Wednesday, 18 August 2010

Scorched Earth: Nero fiddled. Rome burned.

From the comfort of the BQ holiday sun-lounger ...
I read in the original post comments that some doubt that Mr Brown really was on a 'scorched earth' policy. Accidentally he may have pursued such a strategy, but not on purpose. The explosion in debt was just a by-product of the usual political machinations that have been going on since the 1960's when Tory chancellor of the exchequer, Reginald Maudling, left new chancellor Jim Callaghan a note saying..

"Good luck, old cock ... Sorry to leave it in such a mess." Similar to Liam Byrne's "There's no money left" .

But there is a very clear pointer to what was happening in the bunker. Gordon Brown was as convinced that spending was the way to win an election, as a more notorious dictator was convinced that retreat was defeat. Talk of cuts was like talk of surrender and could not be countenanced. Victory or death. When the end came for Germany's 12 year Social Democratic experiment the Fuhrer ordered :
1) All military transport and communication facilities, industrial establishments and supply depots, as well as anything else of value within Reich territory, which could in any way be used by the enemy immediately or within the foreseeable future for the prosecution of the war, will be destroyed.

He tasked this so called Nero Decree to his minister for the economy and loyal supporter Albert Speer. Speer decided that destroying every bridge, collapsing every mine and dynamiting every factory was too much and refused to do anything about it.
In 2008, during the height of the credit crunch not only did the PM insist the spending taps remain turned on , but that the taps be smashed off the spindles so they could never be turned off. He refused to accept cuts to spending programs and simply demanded more.
It was Alistair Darling, the good nazi, who said no. He knew that the recession was the worst in 60 years and that the boom was over. Northern rock had already gone down, yet when Darling said that we were in a damaging recession he had the 'forces of hell' unleashed upon him. There were calls for the chancellor to be sacked. He came under increasing pressure to resign over his expenses claims, when others who had similar did not.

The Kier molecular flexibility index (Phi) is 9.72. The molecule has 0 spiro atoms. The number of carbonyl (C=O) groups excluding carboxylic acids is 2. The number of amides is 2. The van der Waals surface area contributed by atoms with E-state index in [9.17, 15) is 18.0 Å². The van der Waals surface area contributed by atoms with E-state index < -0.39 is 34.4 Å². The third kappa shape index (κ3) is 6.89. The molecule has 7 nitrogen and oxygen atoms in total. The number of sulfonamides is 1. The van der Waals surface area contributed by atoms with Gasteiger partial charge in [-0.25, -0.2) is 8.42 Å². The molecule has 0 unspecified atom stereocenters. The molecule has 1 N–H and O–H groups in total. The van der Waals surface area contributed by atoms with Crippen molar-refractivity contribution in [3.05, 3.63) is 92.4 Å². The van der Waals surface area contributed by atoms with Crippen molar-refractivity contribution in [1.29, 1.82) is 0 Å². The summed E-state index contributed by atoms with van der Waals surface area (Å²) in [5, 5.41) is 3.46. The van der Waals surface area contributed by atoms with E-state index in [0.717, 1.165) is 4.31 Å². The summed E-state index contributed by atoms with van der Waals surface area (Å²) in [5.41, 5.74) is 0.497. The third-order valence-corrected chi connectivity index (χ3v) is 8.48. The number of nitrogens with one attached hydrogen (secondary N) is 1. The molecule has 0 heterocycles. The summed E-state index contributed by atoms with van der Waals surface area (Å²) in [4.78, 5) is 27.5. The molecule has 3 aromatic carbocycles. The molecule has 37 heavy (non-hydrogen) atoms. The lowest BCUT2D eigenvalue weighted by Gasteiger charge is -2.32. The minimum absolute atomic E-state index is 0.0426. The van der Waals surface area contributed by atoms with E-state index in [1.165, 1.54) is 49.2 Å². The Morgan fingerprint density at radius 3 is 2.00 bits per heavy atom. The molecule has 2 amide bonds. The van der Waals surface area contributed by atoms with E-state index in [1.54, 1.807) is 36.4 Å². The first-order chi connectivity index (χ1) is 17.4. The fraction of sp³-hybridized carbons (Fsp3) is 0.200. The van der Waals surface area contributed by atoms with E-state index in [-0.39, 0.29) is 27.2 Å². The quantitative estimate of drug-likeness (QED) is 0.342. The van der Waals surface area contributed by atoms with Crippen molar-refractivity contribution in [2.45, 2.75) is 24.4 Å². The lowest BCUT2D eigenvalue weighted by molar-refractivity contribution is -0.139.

The calls came from the usual Brown brusiers, Charlie Whelan and Damien McBride, instructed by Brown, according to Rawnsley's book. Up until then Darling was often referred to as a sock puppet chancellor {mostly by us} and
for a while, the number two man in the government actually got the blame for the global recession.

In 2009, Mr Brown decided that the Chancellor would not do as he was ordered and despite Darling being the ablest of his ministers, decided to sack him and replace him with ultra loyalist Ed Balls. Does anyone believe that Ed Balls would not have carried out his bosses wishes, whatever the consequences? Even now, running for the Labour leadership himself, Ed Balls denies there is even a deficit problem.

As Guido reported Ed Balls saying just today “Halving the deficit in four years by cutting public spending… I think was a mistake. .. in 2009 I thought the pace of deficit reduction through spending cuts was not deliverable… I’m not happy to accept cuts in any part of the budget…”
It was only the dangerous Purnell coup that allowed the chancellor to remain. The price for Alistair's loyalty was for Brown to face facts, which he only paid lip service too until the next coup.

After the third failed coup in 2010 the chancellor had 'frank words' with the Prime Minister and insisted if Labour stays in office, the UK faces its toughest spending cuts for 20 years. Labour will "absolutely not" entertain a core-vote strategy at the election, "To me, cutting borrowing was never negotiable," the Chancellor added, before adding: "Gordon accepts that, he knows that."

And so the Nero Order, whatever it may have been, did not get enacted. A reduction in the lowest rate of income tax to zero to wipe out the disastrous 10p tax botch? A cut in VAT to 10% to prove that it worked the first time? To make good on that mad promise to make the UK the electric car producer of the world? But there can be little doubt that that was the chosen strategy and if the chancellor had been replaced in 2009, then all the taps in the house would have remained firmly on.

{reading the comments on the electric car - A classic from Scrobs.
"Its the economy 7 stupid"}


Budgie said...

Bill, agreed that the Brown Balls-up policy set was unnervingly stupid, that does not prove motivation.

Either Balls really believes what he says, or he does not. If the former, it is not scorched earth. If the latter it is. I am not privy to his mind.

It is actually much harder to confront someone who is profoundly incompetent, illogical and wrong-headed, than someone who you think is merely mad or cynically engaging in 'scorched earth' policies.

James Higham said...

What an amazing post - you have an interesting mind, Bill.

measured said...

Shame fingers weren't burnt, indeed, why stop there? Bodies even, such was the abuse of power for personal gain by unelected persons. Still my anguish at the time at people not realizing what was going ended up with me finding C@W. A silver lining. ;-)

Anonymous said...

Imagine if they had won?
Anyone want to postulate where we would be after a 100 days of Labour or Lib/Lab coalition ?